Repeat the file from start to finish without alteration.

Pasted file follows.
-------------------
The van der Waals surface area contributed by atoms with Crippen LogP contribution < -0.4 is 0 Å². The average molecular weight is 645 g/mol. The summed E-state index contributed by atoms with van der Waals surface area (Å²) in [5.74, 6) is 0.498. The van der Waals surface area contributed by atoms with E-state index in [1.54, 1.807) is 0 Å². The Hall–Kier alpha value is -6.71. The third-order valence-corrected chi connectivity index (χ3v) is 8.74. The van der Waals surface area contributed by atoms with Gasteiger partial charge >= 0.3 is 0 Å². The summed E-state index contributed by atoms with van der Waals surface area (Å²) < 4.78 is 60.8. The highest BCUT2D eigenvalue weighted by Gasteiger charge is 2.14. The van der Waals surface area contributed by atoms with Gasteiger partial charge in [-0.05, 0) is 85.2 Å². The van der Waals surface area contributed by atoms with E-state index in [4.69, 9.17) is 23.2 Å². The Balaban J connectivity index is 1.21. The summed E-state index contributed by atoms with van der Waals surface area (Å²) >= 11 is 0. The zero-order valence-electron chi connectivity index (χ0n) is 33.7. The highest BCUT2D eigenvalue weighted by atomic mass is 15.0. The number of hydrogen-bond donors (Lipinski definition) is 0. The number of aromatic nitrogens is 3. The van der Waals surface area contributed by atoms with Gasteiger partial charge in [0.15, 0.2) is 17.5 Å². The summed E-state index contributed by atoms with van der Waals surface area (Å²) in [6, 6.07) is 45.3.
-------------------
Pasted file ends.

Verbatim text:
The van der Waals surface area contributed by atoms with Crippen LogP contribution < -0.4 is 0 Å². The average molecular weight is 645 g/mol. The summed E-state index contributed by atoms with van der Waals surface area (Å²) in [5.74, 6) is 0.498. The van der Waals surface area contributed by atoms with E-state index in [1.54, 1.807) is 0 Å². The Hall–Kier alpha value is -6.71. The third-order valence-corrected chi connectivity index (χ3v) is 8.74. The van der Waals surface area contributed by atoms with Gasteiger partial charge >= 0.3 is 0 Å². The summed E-state index contributed by atoms with van der Waals surface area (Å²) < 4.78 is 60.8. The highest BCUT2D eigenvalue weighted by Gasteiger charge is 2.14. The van der Waals surface area contributed by atoms with Gasteiger partial charge in [-0.05, 0) is 85.2 Å². The van der Waals surface area contributed by atoms with E-state index in [4.69, 9.17) is 23.2 Å². The Balaban J connectivity index is 1.21. The summed E-state index contributed by atoms with van der Waals surface area (Å²) >= 11 is 0. The zero-order valence-electron chi connectivity index (χ0n) is 33.7. The highest BCUT2D eigenvalue weighted by atomic mass is 15.0. The number of hydrogen-bond donors (Lipinski definition) is 0. The number of aromatic nitrogens is 3. The van der Waals surface area contributed by atoms with Gasteiger partial charge in [0.15, 0.2) is 17.5 Å². The summed E-state index contributed by atoms with van der Waals surface area (Å²) in [6, 6.07) is 45.3.